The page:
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What Is A Regular Boiler?

Regular boilers are ideal for homes with multiple bathrooms and a traditional heating and hot water system already in place. 

If you live in a home with low water pressure and have a high demand for heating and hot water, a regular boiler could be an excellent choice. They do, however, take up more space than a system or combi boiler and are usually only suited to homes that already have a traditional heating system with tanks in the loft and a hot water storage cylinder. 

Below, we explain what a regular boiler is, how it works and whether this boiler type is the best option for your home and needs. 

What Is A Regular Boiler & How Does It Work?

Regular boilers have different names, including heat-only, conventional and open vent boilers. They can provide heating and hot water when installed alongside a separate cold water tank and a cylinder for storing hot water. Usually, the tank is in the loft, and the cylinder is in an airing cupboard.

So, how does it work? A regular boiler works by heating cold water from the tank in the loft using the hot water cylinder. The cold water tank takes water from the mains and feeds it into the hot water storage cylinder, then the boiler’s heat exchanger warms up the water before sending it to your taps and showerheads. When you switch on your heating, a pump circulates the hot water to your radiators.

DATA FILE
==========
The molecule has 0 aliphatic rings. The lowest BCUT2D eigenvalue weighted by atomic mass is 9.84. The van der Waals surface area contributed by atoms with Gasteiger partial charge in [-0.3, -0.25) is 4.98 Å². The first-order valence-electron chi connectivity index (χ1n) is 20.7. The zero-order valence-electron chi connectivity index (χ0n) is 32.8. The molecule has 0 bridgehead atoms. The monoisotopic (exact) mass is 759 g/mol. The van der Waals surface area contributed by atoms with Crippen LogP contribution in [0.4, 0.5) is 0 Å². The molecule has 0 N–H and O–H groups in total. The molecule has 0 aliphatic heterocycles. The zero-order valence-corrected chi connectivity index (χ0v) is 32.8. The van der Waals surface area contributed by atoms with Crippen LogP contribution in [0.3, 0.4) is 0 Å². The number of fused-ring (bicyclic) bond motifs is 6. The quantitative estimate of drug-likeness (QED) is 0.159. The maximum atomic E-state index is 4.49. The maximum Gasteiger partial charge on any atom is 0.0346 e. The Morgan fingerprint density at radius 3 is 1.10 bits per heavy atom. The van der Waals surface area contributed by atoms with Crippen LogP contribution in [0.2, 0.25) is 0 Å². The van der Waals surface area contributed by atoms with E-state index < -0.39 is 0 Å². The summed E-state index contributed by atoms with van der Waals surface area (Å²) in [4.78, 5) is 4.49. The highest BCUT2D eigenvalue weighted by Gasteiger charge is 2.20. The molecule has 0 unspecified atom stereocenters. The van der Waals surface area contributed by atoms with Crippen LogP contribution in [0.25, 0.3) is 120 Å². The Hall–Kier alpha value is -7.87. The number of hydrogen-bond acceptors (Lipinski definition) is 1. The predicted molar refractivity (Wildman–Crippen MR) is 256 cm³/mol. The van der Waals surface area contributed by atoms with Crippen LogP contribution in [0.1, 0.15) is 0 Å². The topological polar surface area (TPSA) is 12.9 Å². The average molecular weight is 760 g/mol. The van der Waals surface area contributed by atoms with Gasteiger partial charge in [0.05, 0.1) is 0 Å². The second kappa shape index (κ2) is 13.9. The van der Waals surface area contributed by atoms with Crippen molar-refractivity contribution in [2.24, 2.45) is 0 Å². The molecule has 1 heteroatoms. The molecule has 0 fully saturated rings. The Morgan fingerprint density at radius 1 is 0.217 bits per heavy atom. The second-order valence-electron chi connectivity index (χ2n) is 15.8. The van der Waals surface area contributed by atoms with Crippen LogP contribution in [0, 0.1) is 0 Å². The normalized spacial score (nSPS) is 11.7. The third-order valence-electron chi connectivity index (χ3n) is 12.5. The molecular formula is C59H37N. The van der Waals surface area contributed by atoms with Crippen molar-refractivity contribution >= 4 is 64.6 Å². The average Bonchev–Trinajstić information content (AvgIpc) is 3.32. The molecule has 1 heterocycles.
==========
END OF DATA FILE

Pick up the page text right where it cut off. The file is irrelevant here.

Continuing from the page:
How Does A Regular Boiler Differ From A System Boiler?

A regular boiler and a system boiler require a separate cylinder for storing your hot water and are ideal for homes with high heating and hot water demands. The main difference is that a system boiler doesn’t need a cold water tank in the loft because it takes water directly from mains all by itself. That means a system boiler takes up less space than a regular boiler. 

How Does A Regular Boiler Differ From A Combi Boiler?

Unlike a regular boiler, a combi boiler heats water on demand and doesn’t require additional components, like tanks or a hot water storage cylinder. A combi boiler takes water directly from the mains and heats the water whenever you need to use it. Because it heats water and provides heating in one compact unit, it cannot store hot water and is best suited to homes with limited space and low water demands. 

Regular Boiler Advantages & Disadvantages 

If you’re thinking of installing a regular boiler, you should check out the pros and cons to ensure you choose the most appropriate boiler type for your needs. 

The advantages of a regular boiler include:

  • Can supply hot water to multiple taps and showerheads, meaning several people can use hot water at one time 
  • The boiler will work well even if your mains pressure is low
  • You can install an immersion heater to enable you to get hot water if your boiler breaks down 
  • Compatible with older central heating systems 
  • Some regular boilers are compatible with solar thermal systems

The disadvantages of a regular boiler include:

  • It takes up a lot of space in your home because you need room to house a cold water tank in the loft and a hot water cylinder in an airing cupboard 
  • You have to heat your water in advance
  • You can run out of hot water and have to wait for it to heat up again